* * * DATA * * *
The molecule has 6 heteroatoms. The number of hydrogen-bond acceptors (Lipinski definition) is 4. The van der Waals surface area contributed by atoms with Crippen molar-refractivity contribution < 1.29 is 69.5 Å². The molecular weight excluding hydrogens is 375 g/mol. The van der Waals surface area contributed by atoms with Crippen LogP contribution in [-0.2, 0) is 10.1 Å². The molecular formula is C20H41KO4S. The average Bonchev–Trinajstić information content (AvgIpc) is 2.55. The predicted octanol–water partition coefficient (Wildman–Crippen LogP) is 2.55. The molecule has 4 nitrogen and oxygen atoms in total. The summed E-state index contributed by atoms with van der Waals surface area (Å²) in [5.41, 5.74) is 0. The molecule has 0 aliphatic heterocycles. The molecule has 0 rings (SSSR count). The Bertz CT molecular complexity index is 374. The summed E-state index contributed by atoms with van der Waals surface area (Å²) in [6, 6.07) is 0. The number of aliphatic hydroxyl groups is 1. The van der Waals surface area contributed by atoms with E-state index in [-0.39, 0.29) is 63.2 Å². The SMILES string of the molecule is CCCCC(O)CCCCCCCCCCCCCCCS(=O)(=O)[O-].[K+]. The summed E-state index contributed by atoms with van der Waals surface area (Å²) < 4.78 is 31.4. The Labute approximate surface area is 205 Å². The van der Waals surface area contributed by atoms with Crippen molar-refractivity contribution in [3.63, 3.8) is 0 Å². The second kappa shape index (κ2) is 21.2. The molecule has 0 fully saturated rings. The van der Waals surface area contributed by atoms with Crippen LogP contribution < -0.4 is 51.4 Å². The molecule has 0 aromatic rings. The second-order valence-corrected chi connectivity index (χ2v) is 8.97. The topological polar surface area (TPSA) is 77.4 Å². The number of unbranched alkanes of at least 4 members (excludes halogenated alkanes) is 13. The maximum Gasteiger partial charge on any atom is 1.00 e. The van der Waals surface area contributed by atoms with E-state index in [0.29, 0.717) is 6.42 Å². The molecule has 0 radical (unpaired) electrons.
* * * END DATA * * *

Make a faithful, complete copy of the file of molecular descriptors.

The molecule has 6 heteroatoms. The number of hydrogen-bond acceptors (Lipinski definition) is 4. The van der Waals surface area contributed by atoms with Crippen molar-refractivity contribution < 1.29 is 69.5 Å². The molecular weight excluding hydrogens is 375 g/mol. The van der Waals surface area contributed by atoms with Crippen LogP contribution in [-0.2, 0) is 10.1 Å². The molecular formula is C20H41KO4S. The average Bonchev–Trinajstić information content (AvgIpc) is 2.55. The predicted octanol–water partition coefficient (Wildman–Crippen LogP) is 2.55. The molecule has 4 nitrogen and oxygen atoms in total. The summed E-state index contributed by atoms with van der Waals surface area (Å²) in [5.41, 5.74) is 0. The molecule has 0 aliphatic heterocycles. The molecule has 0 rings (SSSR count). The Bertz CT molecular complexity index is 374. The summed E-state index contributed by atoms with van der Waals surface area (Å²) in [6, 6.07) is 0. The number of aliphatic hydroxyl groups is 1. The van der Waals surface area contributed by atoms with E-state index in [-0.39, 0.29) is 63.2 Å². The SMILES string of the molecule is CCCCC(O)CCCCCCCCCCCCCCCS(=O)(=O)[O-].[K+]. The summed E-state index contributed by atoms with van der Waals surface area (Å²) < 4.78 is 31.4. The Labute approximate surface area is 205 Å². The van der Waals surface area contributed by atoms with Crippen molar-refractivity contribution in [3.63, 3.8) is 0 Å². The second kappa shape index (κ2) is 21.2. The molecule has 0 fully saturated rings. The van der Waals surface area contributed by atoms with Crippen LogP contribution < -0.4 is 51.4 Å². The molecule has 0 aromatic rings. The second-order valence-corrected chi connectivity index (χ2v) is 8.97. The topological polar surface area (TPSA) is 77.4 Å². The number of unbranched alkanes of at least 4 members (excludes halogenated alkanes) is 13. The maximum Gasteiger partial charge on any atom is 1.00 e. The van der Waals surface area contributed by atoms with E-state index in [0.29, 0.717) is 6.42 Å². The molecule has 0 radical (unpaired) electrons.